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Finally the imported library sticks to your mouse pointer and you can drag it over the workscreen. The block can be position by clicking and release it with the left mouse button.

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Insert a ground block to have a more cleaner schematic and remove the label ground if its assigned automatically, by clicking that node with the right nouse button and deleting the text 'GROUND'

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After dropping the block onto the workscreen you will see the block with its labels. You can test the block in a new schematic and even import it twice to compare for various parameters.

First we will test the block and see if it works. We add a voltage source and resistor from the components/circuit/RLC and components/circuit/Sources section. If a ground node was not added previously, we add a ground node by clicking the ground symbol button on the bottom button bar.

Drag all components on the workscreen as shown below.

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To change the parameters, click the component with the right mouse button and change the parameters.

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Connect the components through wires by clicking the left mouse button over the starting node, drag the mouse over the end node and release the left mouse button.

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Tee test circuit will feed the output resistor of 10Ω from a 48volt DC voltage source.

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If all are connected in a good way, we can start the simulation and prove the result by checking the current through the load resistor. First we connect a positive voltage and start the simulation by clicking Simulation/Start Simulation from the menu. Hover the mouse cursor over the resistor and you can read the voltage over and current through the resistor.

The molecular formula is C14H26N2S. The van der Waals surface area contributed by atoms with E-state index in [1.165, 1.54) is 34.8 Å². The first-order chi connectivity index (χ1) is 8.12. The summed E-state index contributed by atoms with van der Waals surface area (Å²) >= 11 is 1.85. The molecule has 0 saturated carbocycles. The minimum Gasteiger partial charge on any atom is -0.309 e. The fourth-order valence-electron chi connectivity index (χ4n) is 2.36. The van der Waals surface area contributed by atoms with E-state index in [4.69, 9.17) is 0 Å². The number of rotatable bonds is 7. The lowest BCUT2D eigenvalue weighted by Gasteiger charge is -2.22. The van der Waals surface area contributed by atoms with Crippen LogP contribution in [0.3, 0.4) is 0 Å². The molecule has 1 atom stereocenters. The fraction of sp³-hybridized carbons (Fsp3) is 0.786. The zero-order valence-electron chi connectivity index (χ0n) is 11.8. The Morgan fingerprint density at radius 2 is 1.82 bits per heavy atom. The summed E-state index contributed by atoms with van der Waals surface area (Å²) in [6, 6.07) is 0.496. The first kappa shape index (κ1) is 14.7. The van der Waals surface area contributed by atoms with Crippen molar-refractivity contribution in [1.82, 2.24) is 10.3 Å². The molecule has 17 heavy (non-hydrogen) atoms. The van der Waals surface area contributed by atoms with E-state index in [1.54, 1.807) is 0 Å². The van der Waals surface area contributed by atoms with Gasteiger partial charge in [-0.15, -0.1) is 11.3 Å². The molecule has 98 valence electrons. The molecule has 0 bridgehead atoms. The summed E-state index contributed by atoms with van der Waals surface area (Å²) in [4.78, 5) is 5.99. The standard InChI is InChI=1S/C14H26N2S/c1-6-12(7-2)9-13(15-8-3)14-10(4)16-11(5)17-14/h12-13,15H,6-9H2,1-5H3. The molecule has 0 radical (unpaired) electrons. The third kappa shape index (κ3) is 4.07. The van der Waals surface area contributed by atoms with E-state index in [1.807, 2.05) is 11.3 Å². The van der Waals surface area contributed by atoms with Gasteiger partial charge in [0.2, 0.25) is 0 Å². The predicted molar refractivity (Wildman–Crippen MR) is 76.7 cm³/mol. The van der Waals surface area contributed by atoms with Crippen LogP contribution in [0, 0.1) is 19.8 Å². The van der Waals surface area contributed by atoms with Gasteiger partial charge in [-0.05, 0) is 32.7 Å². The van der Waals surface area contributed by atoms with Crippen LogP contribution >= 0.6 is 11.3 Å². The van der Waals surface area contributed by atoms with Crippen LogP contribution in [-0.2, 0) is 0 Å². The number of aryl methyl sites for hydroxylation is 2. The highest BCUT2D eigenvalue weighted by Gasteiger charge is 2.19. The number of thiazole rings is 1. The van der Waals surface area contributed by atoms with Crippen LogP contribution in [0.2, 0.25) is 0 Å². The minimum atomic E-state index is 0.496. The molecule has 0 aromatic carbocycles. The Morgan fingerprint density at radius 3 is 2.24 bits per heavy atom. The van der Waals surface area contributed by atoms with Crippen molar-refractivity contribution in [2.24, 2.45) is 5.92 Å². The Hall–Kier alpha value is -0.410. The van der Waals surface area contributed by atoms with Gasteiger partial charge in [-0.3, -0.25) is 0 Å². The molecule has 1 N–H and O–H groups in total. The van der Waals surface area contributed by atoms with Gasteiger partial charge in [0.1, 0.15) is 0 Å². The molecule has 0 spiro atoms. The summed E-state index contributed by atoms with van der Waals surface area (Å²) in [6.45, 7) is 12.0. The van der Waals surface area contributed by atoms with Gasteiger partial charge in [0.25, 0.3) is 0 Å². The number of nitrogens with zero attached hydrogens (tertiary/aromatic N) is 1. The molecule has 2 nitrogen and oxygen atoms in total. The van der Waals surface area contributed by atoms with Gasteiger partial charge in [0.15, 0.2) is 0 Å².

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The voltage over the resistor is close to the input voltage and a current of 4.7 Ampere is flowing through the load resistor. Next we change the value of the voltage source from 48 to -48 volt. Start the simulation and again hover the mouse cursor over the resistor. Now the voltage over the resistor is close to zero and there is nearly no current flowing through the resistor. The reverse voltage protection seems to work.

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The next step to improve this mode is by adding a current sensor inside the library block and to export that measured value. To do this we open the library block by clicking it with the right mouse button and selecting the [Edit] button in the opened dialog box.

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A new workscreen opens with the contents of the library block. From components/circuit/RLC we select(1) a resistor and connect it to the GND labelled node. Change the value of the sensing resistor to a low value of 1mΩ(2)

Next assign a label to the new node(3), for example [out] and finally define that it is exported on the right side of the block(4).

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To measure the current through that sense resistor, we include a block that measures the current through the resistor. Select the block Current from Components/Blocks/Source and place it on the workscreen(1). Right click the block Current and enter the name of the resistor in the Text field(2). Next right click the output node of the block and give it the label I(3). Finally assign the node to be exported to the right side(4).

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If all components are added, the block can be closed and we return tot the main schematic.

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After saving the library block, we noticed that the nodes are somehow strangely placed. Using this library block would always require extra wires for connecting the block. It would be nicer if we could change the size and position of the nodes on the library block.

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This can be done if we insert dummy exported nodes in the library block. What we would like to change is to have two nodes on the left side for connecting the voltage source and on the right side two nodes where the load resistor is going to be connected. Open the library block by right clicking it and select the button [Edit].

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The library block is opened in the workscreen and first we are going to change the direction of the export of some nodes. The node with the label GND should be exported tot he right as indicated above. If we do this we will have two nodes on the left side of the block, two nodes on the right side of the block and the output I being exported to the top of the library block.